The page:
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Archive for August, 2013

3 Reasons Your Org Chart is Worthless

AA008821I know it’s your sacred cow. You spent hundreds of hours perfecting your org chart. It is a visual flexing of your organizational design prowess. It explains in detail the channels of decision making and communication in your organization. I am here to tell you that your org chart is worthless. It isn’t worth the paper it is printed on. While some may wax eloquent of the virtues of your creation – I say it’s a waste of time. Most all org charts are nothing more than idols we pay homage. Org charts represent a 19th century ideal of command-control with focus mainly on the leader(s) at the pinnacle of the chart. Even in a matrix org chart there is a top and bottom. No matter how flashy. No matter how descriptive your chart is – it is worthless.

First – org charts represent a structure that bottle-necks decision making and limits agility. If you want to see where the problems are in your organization, you need not look any further than your org chart (if you can find it). If you were to take an earnest survey of your organization you might find that your structure slows down decisions making and impacts the overall agility of your organization. The truth of the matter is that the 21st century organization will seek greater flexibility as its access to full time human capital diminishes. Your organization can’t be any better IF your organizational structure is cumbersome. Your org chart is a safety blanket that gives you absolutely no real coverage. Ask yourself this… how long does it take for a decision to be made. Does your front line have to ask their manager for approval for everything? Are you hiring based on an outdated slot on your org chart or are you hiring the best and empowering them to do their jobs?

Second – This is not how systems work in the natural world. Organizations are flattening and embracing self-leadership and a more open approach to the process of business. Organizations must find organic approaches to dealing with change and innovation. One such emerging concept is that of a decentralized organization, otherwise defined as the Open Organization. The end result is not to abolish organizational structures but to create a more flexible flow of ideas and processes that meets the needs of each individual within the organization as they pursue the goals of the organization and its stakeholders. Because of the complexity of business today, it is difficult to visually chart an Open Organization or organic forming structure.

Third – we don’t use them. The sad reality is this. Few organizations spend countless hours to actually USE their org chart. That’s right, we design them and then we stick them in a notebook somewhere and will rarely engage them again. I would argue that by the time the proverbial ink dries, your market silo has shifted and your org chart is now out of date. In our globalized economy, your org chart has the shelf life of milk at room temperature.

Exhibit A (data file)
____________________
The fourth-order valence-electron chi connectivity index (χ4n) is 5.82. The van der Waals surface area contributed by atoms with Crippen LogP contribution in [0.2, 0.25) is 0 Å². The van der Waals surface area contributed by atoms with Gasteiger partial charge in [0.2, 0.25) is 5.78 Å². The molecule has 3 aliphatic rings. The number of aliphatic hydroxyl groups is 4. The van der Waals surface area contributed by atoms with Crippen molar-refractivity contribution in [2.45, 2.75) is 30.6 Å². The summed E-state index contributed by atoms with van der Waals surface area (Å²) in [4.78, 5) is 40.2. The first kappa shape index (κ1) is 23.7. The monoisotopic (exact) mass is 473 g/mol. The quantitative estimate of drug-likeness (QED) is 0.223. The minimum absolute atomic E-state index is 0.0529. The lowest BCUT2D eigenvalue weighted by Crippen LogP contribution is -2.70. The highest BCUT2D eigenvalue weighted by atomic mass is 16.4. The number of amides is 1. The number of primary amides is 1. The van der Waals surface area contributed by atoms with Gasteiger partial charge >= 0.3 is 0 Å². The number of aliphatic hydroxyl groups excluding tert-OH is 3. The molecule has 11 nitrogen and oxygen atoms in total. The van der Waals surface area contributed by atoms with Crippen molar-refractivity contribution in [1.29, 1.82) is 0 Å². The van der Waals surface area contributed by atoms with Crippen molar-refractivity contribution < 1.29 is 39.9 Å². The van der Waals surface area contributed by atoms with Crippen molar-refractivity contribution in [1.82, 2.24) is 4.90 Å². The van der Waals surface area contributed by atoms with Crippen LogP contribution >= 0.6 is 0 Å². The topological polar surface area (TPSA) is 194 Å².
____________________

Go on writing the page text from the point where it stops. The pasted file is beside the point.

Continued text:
Here is a simple test. If you feel that you will lose control of your employees and your organization, then you’re running your organization based on command-and-control. This is a strong hierarchical approach where your organization is very much a top-down approach to leading where the bottom of the org chart is focused on completing the commands of the upper tier of the organization. The problem with this approach is that the bottom tier should be focused on the client and their needs rather than the objectives of the leadership. Like it or not, organizations are forced to become more competitive. If you don’t hire the best, empower them, and then get out of their way so that they can do their job – your organization is in trouble.

While I believe that org charts will be with us for some time. I believe that there will be a day when the only org charts we encounter will be in highly regulated industry, government institutions, and the military.  I challenge you… don’t waste one more moment on an org chart. Spend that time exploring how you can create agility and openness in your organization. It’s a new era… it’s the 21st century. It is time we starting acting like a 21st century organization.

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PIC3Dr. Philip A Foster is considered a Thought Leader in Business Operations, Organization and Strategic Leadership. He is a prolific writer, published author and lectures internationally. His most recent e-book “Organization 3.0 – The Evolution of Leadership and Organizational Theories Toward an Open System for the 21st Century” is available exclusively on Amazon.  Philip is certified in both Leadership and coaching and serves as Adjunct professor at Middle Tennessee State University, Murfreesboro, TN. He is the Founder and CEO of Maximum Change Leadership and Business Consulting, serving clients from around the world. He is a Doctor of Strategic Leadership with emphasis in Strategic Foresight and holds a Master of Art in Organizational Leadership, both from Regent University, Virginia. He can be reached at philip@maximumchange.com.